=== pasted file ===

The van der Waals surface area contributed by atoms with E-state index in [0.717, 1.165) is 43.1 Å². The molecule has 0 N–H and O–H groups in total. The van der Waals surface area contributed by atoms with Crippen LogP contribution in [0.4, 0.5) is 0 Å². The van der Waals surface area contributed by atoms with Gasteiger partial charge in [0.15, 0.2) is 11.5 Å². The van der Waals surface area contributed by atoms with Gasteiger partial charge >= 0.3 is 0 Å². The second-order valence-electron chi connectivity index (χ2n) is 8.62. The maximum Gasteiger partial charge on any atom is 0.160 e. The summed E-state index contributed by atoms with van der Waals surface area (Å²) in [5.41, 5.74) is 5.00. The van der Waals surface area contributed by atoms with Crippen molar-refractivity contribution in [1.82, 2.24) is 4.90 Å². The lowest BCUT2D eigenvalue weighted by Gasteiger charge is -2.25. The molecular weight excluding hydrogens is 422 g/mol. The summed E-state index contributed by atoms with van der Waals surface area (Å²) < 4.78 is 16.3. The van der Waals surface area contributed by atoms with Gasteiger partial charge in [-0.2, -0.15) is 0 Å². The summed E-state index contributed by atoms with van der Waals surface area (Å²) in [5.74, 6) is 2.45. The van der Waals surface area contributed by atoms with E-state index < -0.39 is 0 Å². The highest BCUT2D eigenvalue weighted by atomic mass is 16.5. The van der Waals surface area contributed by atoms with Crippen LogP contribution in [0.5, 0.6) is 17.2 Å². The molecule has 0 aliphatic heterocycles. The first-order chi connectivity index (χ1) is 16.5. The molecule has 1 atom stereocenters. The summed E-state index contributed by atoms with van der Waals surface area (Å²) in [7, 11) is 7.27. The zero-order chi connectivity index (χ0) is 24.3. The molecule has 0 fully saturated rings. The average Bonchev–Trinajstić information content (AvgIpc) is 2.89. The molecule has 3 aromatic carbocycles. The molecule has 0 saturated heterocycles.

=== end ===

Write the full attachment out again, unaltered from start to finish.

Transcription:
The van der Waals surface area contributed by atoms with E-state index in [0.717, 1.165) is 43.1 Å². The molecule has 0 N–H and O–H groups in total. The van der Waals surface area contributed by atoms with Crippen LogP contribution in [0.4, 0.5) is 0 Å². The van der Waals surface area contributed by atoms with Gasteiger partial charge in [0.15, 0.2) is 11.5 Å². The van der Waals surface area contributed by atoms with Gasteiger partial charge >= 0.3 is 0 Å². The second-order valence-electron chi connectivity index (χ2n) is 8.62. The maximum Gasteiger partial charge on any atom is 0.160 e. The summed E-state index contributed by atoms with van der Waals surface area (Å²) in [5.41, 5.74) is 5.00. The van der Waals surface area contributed by atoms with Crippen molar-refractivity contribution in [1.82, 2.24) is 4.90 Å². The lowest BCUT2D eigenvalue weighted by Gasteiger charge is -2.25. The molecular weight excluding hydrogens is 422 g/mol. The summed E-state index contributed by atoms with van der Waals surface area (Å²) < 4.78 is 16.3. The van der Waals surface area contributed by atoms with Gasteiger partial charge in [-0.2, -0.15) is 0 Å². The summed E-state index contributed by atoms with van der Waals surface area (Å²) in [5.74, 6) is 2.45. The van der Waals surface area contributed by atoms with E-state index < -0.39 is 0 Å². The highest BCUT2D eigenvalue weighted by atomic mass is 16.5. The van der Waals surface area contributed by atoms with Crippen LogP contribution in [0.5, 0.6) is 17.2 Å². The molecule has 0 aliphatic heterocycles. The first-order chi connectivity index (χ1) is 16.5. The molecule has 1 atom stereocenters. The summed E-state index contributed by atoms with van der Waals surface area (Å²) in [7, 11) is 7.27. The zero-order chi connectivity index (χ0) is 24.3. The molecule has 0 fully saturated rings. The average Bonchev–Trinajstić information content (AvgIpc) is 2.89. The molecule has 3 aromatic carbocycles. The molecule has 0 saturated heterocycles.